Mercedes Bent

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Mercedes Bent fell in love with venture investing while getting a graduate degree at Stanford in 2017. While there she worked at the school’s Impact Fund, which backs socially conscience companies, and at an edtech venture firm called Owl Ventures.

Despite working for those funds, the elite world of Silicon Valley’s top venture firms was a mystery to her. She had spent the bulk of her early career as a product manager at the edtech startup General Assembly. 

She felt it was impossible to know which firms were actually hiring, given that they rarely posted formal job openings. She had to fight for access to the VCs who spoke on campus, rushing to them after events so she could introduce herself and ask for a coffee meeting.

While at school, Bent, now 32, reached out to hundreds of investors, using a spreadsheet to keep track of her progress. And like many of her other classmates, she spent her free time meeting VCs, sometimes at their offices just ten minutes away from campus on Sand Hill Road, or simply on a park bench at Stanford. 

“It’s kind of getting to know people and asking if they might have a position open in the coming years,” Bent told Insider.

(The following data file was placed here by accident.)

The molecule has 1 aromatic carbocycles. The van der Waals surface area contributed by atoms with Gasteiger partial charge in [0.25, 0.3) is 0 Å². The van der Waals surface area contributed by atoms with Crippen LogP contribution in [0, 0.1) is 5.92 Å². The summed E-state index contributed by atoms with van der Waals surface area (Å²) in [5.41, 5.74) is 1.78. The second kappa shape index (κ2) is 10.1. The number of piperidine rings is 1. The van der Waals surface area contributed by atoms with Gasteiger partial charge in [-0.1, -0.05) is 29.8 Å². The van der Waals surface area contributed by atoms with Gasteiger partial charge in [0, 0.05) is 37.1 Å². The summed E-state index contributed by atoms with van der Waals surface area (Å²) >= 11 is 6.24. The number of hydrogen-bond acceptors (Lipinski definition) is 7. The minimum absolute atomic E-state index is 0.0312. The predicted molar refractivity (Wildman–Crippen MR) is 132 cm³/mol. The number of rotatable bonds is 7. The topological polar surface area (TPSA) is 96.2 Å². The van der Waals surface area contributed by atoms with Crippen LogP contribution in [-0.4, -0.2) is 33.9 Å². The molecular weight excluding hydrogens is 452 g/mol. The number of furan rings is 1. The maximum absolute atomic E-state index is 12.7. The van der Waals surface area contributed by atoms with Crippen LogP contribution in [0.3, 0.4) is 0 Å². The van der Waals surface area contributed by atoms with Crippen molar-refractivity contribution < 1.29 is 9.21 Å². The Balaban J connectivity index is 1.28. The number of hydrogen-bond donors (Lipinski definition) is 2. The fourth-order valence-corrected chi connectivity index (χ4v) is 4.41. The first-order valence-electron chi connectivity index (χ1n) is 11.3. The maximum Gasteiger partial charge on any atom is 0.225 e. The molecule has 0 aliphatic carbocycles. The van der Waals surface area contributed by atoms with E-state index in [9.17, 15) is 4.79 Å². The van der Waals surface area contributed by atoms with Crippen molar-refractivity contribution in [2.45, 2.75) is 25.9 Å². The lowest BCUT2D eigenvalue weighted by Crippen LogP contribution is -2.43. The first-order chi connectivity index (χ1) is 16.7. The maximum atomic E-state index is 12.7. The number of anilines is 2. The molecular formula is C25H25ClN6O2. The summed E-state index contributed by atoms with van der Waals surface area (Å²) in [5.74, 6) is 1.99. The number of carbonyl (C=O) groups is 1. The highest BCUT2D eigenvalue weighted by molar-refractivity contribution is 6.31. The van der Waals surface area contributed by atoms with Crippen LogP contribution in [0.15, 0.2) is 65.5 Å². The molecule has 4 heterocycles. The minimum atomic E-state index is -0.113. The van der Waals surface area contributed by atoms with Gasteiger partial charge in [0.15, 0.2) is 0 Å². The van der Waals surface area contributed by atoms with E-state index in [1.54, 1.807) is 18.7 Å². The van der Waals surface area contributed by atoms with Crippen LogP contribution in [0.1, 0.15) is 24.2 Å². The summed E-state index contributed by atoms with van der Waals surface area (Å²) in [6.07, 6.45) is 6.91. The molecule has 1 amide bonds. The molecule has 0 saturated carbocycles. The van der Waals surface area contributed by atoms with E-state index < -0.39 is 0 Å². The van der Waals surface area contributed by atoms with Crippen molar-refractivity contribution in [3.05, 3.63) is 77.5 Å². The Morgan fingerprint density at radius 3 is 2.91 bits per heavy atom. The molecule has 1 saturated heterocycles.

After countless such meetings she got a lucky break in December of that year, when Lightspeed Venture Partners talent partner Brian Kasser added her as a connection on Linkedin.

Bent quickly reached out and the two met, kicking off an almost year-long process that eventually landed her as a partner at the firm.

Bent acknowledges that being at Stanford’s Graduate School of Business (GSB) gave her advantages for breaking into the venture world.

“Just being at the GSB alone, you get access to VCs in a way that not everyone across the whole world does,” she said. “So I’m very thankful and feel lucky for that.”

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But she also says she used a few crucial tricks to the application process that even the best business school students tend to neglect.

 Informal coffee chats

Bent’s initial meeting with Kasser kicked off three subsequent meetings with different partners at the firm over the next year, while Bent was still in school.

While they were advertised as informal, get-to-know-you chats, Bent developed a very specific approach for impressing the partners during those meetings.

Rather than speak in generalities about her careers goals, she told the partners the three specific areas she wanted to invest in: edtech, multicultural consumer products, and virtual reality.

Then she explained her specific investment theses for each, drawing from her own professional experience and experience as a Black woman. (Bent did a short stint at a virtual reality startup after leaving General Assembly and before business school.)

For example, she explained why she believed there was a huge potential for Black women’s’ hair products, referencing statistics showing that while Black women spend more on haircare than any other US demographic, there was no venture-backed haircare startup that served their specific needs.

From her work at General Assembly and Owl Ventures, she explained why she felt universities …read more

Source:: Business Insider

      

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